How can workers from Africa, Asia, and Latin America organise collectively to advance labour rights and strengthen democracy? Labour movements in the Global South have clearly been grappling with this question for a long time, including the crucial issue of how to gain traction in the vast, informal economy where workers lack basic legal and social protections. Amidst a surge in exclusionary nationalism, labour movements in the North also need to take up this question with added energy. How workers with origins in the Global South organise in the Global North and how labour movements from different regions pursue joint action will be hugely consequential for the future of labour rights and democracy worldwide.
Migration from South to North is neither new nor limited to any particular group or social class. However, immigrants from the South make up an outsized share of the North’s labour ‘periphery’, where precarious livelihoods and informal work are widespread. The American janitorial sector is a good example. In California and elsewhere, accelerated subcontracting of janitorial services in the 1980s led to de-unionisation and an erosion of hard-won gains. Many native-born workers subsequently exited the industry and were replaced by new immigrants from Latin America and elsewhere in the Global South.
The US lags behind its European peers in the strength and reach of its labour movement. Somewhat counterintuitively, this seems to have created more space for experimentation in the margins of the American labour market. In the case of the janitorial sector, the Justice for Janitors campaign developed a strategy for unionising subcontracted workers that applies direct pressure to companies at the top of contracting chains. Highly visible worker protests have been a key movement tactic, belying the notion that new immigrants are timid and ‘unorganisable’.
The National Domestic Workers Alliance has pushed through domestic worker bills of rights in several states, have a federal bill in the works, and recently launched a benefits platform for house cleaners.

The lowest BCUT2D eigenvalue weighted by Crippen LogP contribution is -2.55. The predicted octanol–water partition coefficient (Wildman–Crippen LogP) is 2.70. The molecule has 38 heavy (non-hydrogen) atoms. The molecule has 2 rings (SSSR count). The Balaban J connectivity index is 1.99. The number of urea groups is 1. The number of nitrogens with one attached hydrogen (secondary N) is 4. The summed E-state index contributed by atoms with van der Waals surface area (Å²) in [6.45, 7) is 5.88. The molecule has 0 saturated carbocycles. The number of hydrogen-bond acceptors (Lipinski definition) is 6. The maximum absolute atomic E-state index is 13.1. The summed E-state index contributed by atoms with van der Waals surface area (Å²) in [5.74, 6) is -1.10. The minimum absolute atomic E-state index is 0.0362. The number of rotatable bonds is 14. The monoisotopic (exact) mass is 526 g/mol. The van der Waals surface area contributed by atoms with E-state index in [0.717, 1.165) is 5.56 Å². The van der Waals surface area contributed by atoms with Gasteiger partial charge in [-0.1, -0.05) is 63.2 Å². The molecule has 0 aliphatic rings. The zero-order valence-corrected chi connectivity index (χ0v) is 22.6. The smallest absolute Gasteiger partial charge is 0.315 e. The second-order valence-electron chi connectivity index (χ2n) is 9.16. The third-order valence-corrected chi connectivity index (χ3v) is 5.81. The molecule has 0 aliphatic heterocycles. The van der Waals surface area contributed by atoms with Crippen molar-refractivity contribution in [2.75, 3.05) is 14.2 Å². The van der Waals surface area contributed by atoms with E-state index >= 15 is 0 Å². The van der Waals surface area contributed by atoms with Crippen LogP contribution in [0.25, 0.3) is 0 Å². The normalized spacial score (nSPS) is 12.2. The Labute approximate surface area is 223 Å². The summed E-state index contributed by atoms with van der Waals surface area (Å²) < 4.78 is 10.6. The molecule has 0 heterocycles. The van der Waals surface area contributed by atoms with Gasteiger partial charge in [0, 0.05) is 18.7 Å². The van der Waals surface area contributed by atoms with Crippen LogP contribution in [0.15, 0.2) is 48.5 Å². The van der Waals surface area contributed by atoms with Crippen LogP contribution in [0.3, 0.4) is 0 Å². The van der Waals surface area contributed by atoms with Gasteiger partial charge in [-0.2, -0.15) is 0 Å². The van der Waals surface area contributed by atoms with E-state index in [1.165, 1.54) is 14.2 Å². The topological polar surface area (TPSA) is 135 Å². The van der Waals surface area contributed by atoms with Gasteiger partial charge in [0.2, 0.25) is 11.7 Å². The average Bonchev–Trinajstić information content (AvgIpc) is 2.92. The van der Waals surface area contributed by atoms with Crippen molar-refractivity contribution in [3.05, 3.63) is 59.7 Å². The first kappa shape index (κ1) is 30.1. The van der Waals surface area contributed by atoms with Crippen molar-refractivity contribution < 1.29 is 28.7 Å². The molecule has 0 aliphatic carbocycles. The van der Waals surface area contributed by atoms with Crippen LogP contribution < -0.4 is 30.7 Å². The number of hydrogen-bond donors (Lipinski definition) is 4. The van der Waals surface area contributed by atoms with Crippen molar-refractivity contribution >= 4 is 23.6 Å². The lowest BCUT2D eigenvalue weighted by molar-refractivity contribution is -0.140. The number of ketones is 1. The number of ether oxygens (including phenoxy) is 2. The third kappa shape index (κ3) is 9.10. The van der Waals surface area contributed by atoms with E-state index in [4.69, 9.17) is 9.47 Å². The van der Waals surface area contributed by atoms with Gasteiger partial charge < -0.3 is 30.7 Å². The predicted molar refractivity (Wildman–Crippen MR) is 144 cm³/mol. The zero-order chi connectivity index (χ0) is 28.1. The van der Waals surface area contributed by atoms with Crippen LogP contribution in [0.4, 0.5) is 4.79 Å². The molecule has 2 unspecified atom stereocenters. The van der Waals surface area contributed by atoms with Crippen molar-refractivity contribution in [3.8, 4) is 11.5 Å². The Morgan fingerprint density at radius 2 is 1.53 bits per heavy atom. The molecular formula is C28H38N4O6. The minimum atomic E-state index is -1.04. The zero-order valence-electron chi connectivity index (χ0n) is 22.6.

There have also been innovations in areas of informal employment where traditional unionisation is not currently a viable option. Due to a history of racialised exclusion consolidated during the New Deal era, domestic workers in the United States lack many labour and employment protections. Mostly women and disproportionately black and brown immigrants, nannies, home care workers, and housecleaners continue to confront problems such as wage theft and harassment, often without recourse. A movement of worker centres has emerged in this context and others like it to address such abuses. In addition to their grassroots organising work, the National Domestic Workers Alliance and its local partners have pushed through domestic worker bills of rights in several states, have a federal bill in the works, and recently launched a benefits platform for house cleaners.
Immigrant workers also have a large presence in the US worker cooperative movement. The Bronx-based Cooperative Home Care Associates (CHCA) is the nation’s largest worker co-op by far with a workforce of around 2,400 mostly black and brown immigrant women. Even in the part of the home care industry that receives government funding, the workforce is exploited and undervalued due in large measure to the race and gender of those doing the work. CHCA, which unionised in 2003, has developed a number of innovative policies to address some of the issues facing this workforce. These include a system that guarantees a minimum number of paid hours each week, reducing the income volatility that is a key source of stress and uncertainty.